Abstract 9478: Vitamin D Deficiency is Associated with Increased Risk of Fatal Stroke Among Whites but not Blacks: the NHANES-III Linked Mortality Files
Background: Vitamin D deficiency is associated with all-cause and cardiovascular disease (CVD) mortality. Prior data suggest racial differences in 25-hydroxyvitamin D [25(OH)D] levels may partially explain the excess risk of clinical CVD seen in blacks compared to whites. Both vitamin D deficiency and stroke are more prevalent among blacks. We examined whether vitamin D contributes to the excess risk of fatal stroke in blacks.
Methods: The Third National Health and Nutrition Examination Survey was a probability sample of US non-institutionalized civilians conducted between 1988–1994 (baseline). Data regarding 25(OH)D levels, demographics, and CVD risk factors was collected. Vital status through December 2006 was obtained via linkage with the National Death Index. Fatal stroke was defined as death from cerebrovascular disease (ICD-10 codes I60–I69). 25(OH)D levels <15 ng/mL were considered deficient. Among white and black adults without CHD or stroke reported at baseline (n=7981), Cox regression was used to estimate hazard ratios (HR) for fatal stroke by vitamin D status and race during a median of 14.1 years of follow-up.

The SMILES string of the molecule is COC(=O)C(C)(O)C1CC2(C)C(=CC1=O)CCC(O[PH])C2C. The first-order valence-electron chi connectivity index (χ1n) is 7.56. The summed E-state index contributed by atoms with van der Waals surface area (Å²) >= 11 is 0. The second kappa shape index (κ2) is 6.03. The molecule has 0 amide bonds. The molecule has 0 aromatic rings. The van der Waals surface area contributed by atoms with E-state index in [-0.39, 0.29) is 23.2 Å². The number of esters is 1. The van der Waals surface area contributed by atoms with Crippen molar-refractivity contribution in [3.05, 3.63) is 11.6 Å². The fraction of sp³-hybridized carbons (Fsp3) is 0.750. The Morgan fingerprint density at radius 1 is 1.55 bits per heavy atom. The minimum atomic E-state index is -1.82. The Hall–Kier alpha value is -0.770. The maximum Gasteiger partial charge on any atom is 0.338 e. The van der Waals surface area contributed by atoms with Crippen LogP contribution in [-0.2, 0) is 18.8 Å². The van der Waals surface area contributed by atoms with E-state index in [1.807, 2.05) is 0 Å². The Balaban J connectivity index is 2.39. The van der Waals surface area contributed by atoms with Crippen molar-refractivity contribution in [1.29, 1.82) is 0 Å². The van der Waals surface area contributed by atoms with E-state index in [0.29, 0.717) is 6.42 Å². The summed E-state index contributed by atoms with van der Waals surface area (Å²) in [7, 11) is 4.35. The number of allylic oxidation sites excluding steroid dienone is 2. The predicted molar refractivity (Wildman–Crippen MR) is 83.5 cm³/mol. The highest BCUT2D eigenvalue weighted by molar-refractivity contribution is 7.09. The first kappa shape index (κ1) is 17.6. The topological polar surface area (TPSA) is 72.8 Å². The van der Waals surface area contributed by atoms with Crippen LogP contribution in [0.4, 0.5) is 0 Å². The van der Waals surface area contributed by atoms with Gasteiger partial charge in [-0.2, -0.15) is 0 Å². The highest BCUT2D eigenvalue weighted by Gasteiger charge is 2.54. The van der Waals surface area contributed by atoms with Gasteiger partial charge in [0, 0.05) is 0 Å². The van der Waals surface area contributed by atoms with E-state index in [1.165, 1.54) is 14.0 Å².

Results: Mean 25(OH)D levels were significantly lower in blacks compared to whites (19.4 vs 30.8 ng/mL, respectively). In multivariable-adjusted models, the HR for fatal stroke associated with 25(OH)D deficiency was higher among whites, but not blacks (Table). In age and sex adjusted models, the HR for fatal stroke associated with black race compared with white race was 1.76 (1.19, 2.60) and was only modestly attenuated after further adjustment for socio-economic status and CVD risk factors [1.65 (1.07, 2.54)]. Further adjustment for 25(OH)D did not attenuate the HR for fatal stroke among blacks [1.69 (1.07, 2.69)].
Conclusions: Vitamin D deficiency may increase risk of stroke death in whites but not blacks. Although blacks had a higher rate of fatal stroke compared to whites, racial differences in 25(OH)D levels did not explain this excess risk.
- © 2010 by American Heart Association, Inc.